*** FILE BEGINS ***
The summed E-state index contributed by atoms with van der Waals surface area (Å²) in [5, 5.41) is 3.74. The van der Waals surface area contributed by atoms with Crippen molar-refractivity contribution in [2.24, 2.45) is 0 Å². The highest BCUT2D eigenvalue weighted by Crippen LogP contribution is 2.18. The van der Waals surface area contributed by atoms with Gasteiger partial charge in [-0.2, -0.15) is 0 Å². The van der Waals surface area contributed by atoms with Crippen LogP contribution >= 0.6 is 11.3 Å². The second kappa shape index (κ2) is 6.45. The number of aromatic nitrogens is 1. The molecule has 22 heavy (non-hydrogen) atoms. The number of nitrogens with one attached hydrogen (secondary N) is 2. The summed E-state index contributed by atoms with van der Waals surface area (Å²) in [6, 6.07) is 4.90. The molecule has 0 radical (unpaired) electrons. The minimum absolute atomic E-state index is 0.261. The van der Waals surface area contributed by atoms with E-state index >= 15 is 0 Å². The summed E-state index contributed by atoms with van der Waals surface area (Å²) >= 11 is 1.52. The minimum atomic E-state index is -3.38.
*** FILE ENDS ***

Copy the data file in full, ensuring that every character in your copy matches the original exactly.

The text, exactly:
The summed E-state index contributed by atoms with van der Waals surface area (Å²) in [5, 5.41) is 3.74. The van der Waals surface area contributed by atoms with Crippen molar-refractivity contribution in [2.24, 2.45) is 0 Å². The highest BCUT2D eigenvalue weighted by Crippen LogP contribution is 2.18. The van der Waals surface area contributed by atoms with Gasteiger partial charge in [-0.2, -0.15) is 0 Å². The van der Waals surface area contributed by atoms with Crippen LogP contribution >= 0.6 is 11.3 Å². The second kappa shape index (κ2) is 6.45. The number of aromatic nitrogens is 1. The molecule has 22 heavy (non-hydrogen) atoms. The number of nitrogens with one attached hydrogen (secondary N) is 2. The summed E-state index contributed by atoms with van der Waals surface area (Å²) in [6, 6.07) is 4.90. The molecule has 0 radical (unpaired) electrons. The minimum absolute atomic E-state index is 0.261. The van der Waals surface area contributed by atoms with E-state index >= 15 is 0 Å². The summed E-state index contributed by atoms with van der Waals surface area (Å²) >= 11 is 1.52. The minimum atomic E-state index is -3.38.